National Resources

Redmap's "other species" sighting category


Ideally, it would be great to have a system where only unusual species were logged….but how is everyone supposed to know what is usual and what’s not? How do we anticipate which species will move? ….Enter the “other species” Redmap category!

Who you calling "OTHER species?" [Nelusetta ayraud (Ocean jacket) Image: Rick Stuart-Smith, Reef Life Survey]

The Redmap list is generated using a number of factors, including the ability to easily identify a species from similar species, which is often not possible just by looking at it! Redmap’s species list also needs to be limited so that we can get people to focus their efforts on marine life that scientists believe are likely to move (or for which there is already information confirming their movements).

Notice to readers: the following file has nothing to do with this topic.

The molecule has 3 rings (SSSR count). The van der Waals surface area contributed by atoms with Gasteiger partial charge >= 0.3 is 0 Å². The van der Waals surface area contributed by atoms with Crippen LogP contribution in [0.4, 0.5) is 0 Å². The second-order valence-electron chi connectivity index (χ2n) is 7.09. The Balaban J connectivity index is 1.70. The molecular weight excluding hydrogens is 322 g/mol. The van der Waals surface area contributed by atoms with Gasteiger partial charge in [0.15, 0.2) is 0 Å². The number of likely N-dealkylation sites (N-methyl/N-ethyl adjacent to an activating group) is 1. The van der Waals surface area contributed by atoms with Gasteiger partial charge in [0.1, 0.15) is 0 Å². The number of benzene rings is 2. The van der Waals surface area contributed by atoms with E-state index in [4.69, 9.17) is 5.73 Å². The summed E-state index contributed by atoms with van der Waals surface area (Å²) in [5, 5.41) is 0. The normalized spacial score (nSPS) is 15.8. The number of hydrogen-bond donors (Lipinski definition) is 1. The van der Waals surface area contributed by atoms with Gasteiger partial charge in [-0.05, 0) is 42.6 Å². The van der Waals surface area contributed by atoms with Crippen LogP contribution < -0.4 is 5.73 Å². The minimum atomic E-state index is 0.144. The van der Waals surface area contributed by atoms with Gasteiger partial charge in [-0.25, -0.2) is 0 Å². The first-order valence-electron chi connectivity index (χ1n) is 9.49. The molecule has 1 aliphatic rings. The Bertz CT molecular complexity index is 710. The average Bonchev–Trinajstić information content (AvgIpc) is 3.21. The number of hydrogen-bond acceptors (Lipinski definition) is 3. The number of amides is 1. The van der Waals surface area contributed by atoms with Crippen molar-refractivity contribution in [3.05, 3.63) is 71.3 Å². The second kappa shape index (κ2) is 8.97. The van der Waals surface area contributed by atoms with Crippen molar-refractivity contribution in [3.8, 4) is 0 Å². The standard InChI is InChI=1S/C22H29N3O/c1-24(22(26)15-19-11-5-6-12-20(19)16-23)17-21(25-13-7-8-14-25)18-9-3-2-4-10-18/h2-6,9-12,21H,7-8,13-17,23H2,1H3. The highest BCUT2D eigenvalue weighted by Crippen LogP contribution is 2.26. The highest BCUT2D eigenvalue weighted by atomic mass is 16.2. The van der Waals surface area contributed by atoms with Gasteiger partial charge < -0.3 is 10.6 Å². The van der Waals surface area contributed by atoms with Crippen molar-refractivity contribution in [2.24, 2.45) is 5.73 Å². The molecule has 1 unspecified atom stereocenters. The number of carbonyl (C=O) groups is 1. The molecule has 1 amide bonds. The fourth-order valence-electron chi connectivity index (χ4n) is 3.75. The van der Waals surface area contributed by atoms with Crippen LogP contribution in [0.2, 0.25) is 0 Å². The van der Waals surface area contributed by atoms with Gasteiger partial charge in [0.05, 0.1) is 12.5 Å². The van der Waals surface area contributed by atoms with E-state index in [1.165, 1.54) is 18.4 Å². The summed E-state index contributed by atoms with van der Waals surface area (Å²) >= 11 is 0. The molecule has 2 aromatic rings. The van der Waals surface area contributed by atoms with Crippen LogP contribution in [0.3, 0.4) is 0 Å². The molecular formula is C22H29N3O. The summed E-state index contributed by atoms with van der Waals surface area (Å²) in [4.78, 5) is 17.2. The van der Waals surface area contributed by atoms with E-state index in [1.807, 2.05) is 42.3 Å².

So the idea of ‘other species’ is to allow people to send in sightings of species that we have not specifically listed – but which they think are unusual to the area (this may take a little research yourself!). In time, some of the ‘other species’ logged may end up providing enough evidence that we then start including them to watch out for! One of the greatest advantages of using citizen scientists is that they’re often on and under the water more than scientists – and see things happen long before they are scientifically surveyed. It’s this important information that Redmap is able to capture with your help.


When logging ‘other species’ please remember that it’s not just an identification service – our scientists all volunteer their time, so it’s important that you do a little research yourself first. Check out our species pages.

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Lead institutes